The Supreme Court’s conclusion has implications outside of the instant case. It impacts the entirety of non-judicial foreclosure law in North Carolina because a standard now exists that the Rules of Civil Procedure do not strictly apply to non-judicial foreclosures unless expressly provided by statute. The legislature in crafting Chapter 45 seemed to understand that a contractual relationship exists between creditor and borrower. Since creditors are motivated to cease a foreclosure if the debtor reinstates, performs other loss mitigation, or lacks sufficient evidence to proceed, the judicial role should limited. This premise supports the contractual relationship between the creditor and the borrower and the ability to govern themselves as private entities. As such, the legislature intentionally relaxed the Rules of Evidence and the Rules of Civil Procedure for non-judicial foreclosures. Essentially, the opinion in Lucks places the power back into the contract and its enforcement mechanisms (i.e. – the terms of the deed of trust and Chapter 45 of the North Carolina General Statutes). The Court effectively summarized its position in the following two sentences: “Non-judicial foreclosure is not a judicial action; the Rules of Civil Procedure and traditional doctrines of res judicata and collateral estoppel applicable to judicial actions do not apply. To the extent that prior case law implies otherwise, such cases are hereby overruled.” Id.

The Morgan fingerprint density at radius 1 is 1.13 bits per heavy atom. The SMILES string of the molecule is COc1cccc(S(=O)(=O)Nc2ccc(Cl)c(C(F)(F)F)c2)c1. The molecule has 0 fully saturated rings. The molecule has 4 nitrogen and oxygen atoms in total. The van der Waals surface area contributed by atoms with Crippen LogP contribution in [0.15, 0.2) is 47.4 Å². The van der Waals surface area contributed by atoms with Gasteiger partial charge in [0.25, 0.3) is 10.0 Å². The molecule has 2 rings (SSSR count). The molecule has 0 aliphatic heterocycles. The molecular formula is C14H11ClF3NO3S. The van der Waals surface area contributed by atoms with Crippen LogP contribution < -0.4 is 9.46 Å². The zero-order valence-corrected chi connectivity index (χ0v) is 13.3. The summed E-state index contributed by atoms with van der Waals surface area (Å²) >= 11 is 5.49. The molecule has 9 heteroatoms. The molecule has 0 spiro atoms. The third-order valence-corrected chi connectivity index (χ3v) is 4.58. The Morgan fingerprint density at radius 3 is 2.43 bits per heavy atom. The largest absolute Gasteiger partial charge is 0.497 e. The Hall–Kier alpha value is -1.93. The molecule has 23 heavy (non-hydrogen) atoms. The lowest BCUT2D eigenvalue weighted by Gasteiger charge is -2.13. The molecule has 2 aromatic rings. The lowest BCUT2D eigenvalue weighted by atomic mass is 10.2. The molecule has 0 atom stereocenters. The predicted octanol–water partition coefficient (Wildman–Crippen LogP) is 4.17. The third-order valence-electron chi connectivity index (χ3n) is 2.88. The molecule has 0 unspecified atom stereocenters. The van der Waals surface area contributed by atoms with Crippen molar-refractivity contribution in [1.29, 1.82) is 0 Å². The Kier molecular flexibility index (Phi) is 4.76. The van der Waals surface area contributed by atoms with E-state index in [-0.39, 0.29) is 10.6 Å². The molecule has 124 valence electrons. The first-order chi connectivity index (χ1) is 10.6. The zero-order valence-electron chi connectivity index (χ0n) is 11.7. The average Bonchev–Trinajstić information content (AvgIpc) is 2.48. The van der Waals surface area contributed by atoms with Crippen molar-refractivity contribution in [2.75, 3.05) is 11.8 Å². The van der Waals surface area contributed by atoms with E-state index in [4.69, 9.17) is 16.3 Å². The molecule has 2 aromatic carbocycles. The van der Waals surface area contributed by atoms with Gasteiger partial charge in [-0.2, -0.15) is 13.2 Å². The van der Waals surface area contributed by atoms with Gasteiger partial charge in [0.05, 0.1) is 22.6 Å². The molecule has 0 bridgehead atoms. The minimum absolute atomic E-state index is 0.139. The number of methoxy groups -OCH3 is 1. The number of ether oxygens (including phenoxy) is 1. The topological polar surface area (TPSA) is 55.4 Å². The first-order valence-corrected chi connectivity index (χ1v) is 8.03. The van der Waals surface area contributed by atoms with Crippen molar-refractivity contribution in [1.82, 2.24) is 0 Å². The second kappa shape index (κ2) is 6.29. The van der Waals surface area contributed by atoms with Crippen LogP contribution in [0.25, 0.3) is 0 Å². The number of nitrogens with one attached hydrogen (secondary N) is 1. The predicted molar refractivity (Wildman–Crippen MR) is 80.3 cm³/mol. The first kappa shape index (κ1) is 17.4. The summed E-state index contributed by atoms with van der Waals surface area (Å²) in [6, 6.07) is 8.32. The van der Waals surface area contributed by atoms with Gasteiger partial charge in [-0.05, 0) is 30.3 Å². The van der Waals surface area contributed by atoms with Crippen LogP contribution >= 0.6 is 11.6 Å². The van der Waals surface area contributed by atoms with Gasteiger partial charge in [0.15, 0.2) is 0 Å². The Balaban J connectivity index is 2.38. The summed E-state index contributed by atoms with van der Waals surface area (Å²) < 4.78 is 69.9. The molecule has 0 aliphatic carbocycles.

The immediate result of Lucks is a change in power of sale foreclosure process before the court. A Chapter 45 power of sale foreclosure sale is now withdrawn by the trustee instead of voluntarily dismissed by either the trustee or the court. As evidenced in the facts of Lucks, a “dismissal” was a judicial tool to cease a foreclosure and power vested in either the clerk or the trustee. As a result of the holding in Lucks, the power is solely vested in the trustee to withdraw the notice of hearing for foreclosure. Although Lucks clearly identifies the clerk’s role is to allow or deny a foreclosure from proceeding, it also limited traditional judicial tools in the clerk’s repertoire. Additionally, the Lucks’ opinion has added a proverbial wall against borrower’s counsel seeking to bind the Attorney/Trustee/Lender’s Counsel at the foreclosure hearing with discovery attempts and/or procedural attacks on the foreclosure that are outside the boundaries set forth by Chapter 45 of the North Carolina General Statutes. It allows an argument rooted in simplicity and pragmatism: “See the Lucks Case.”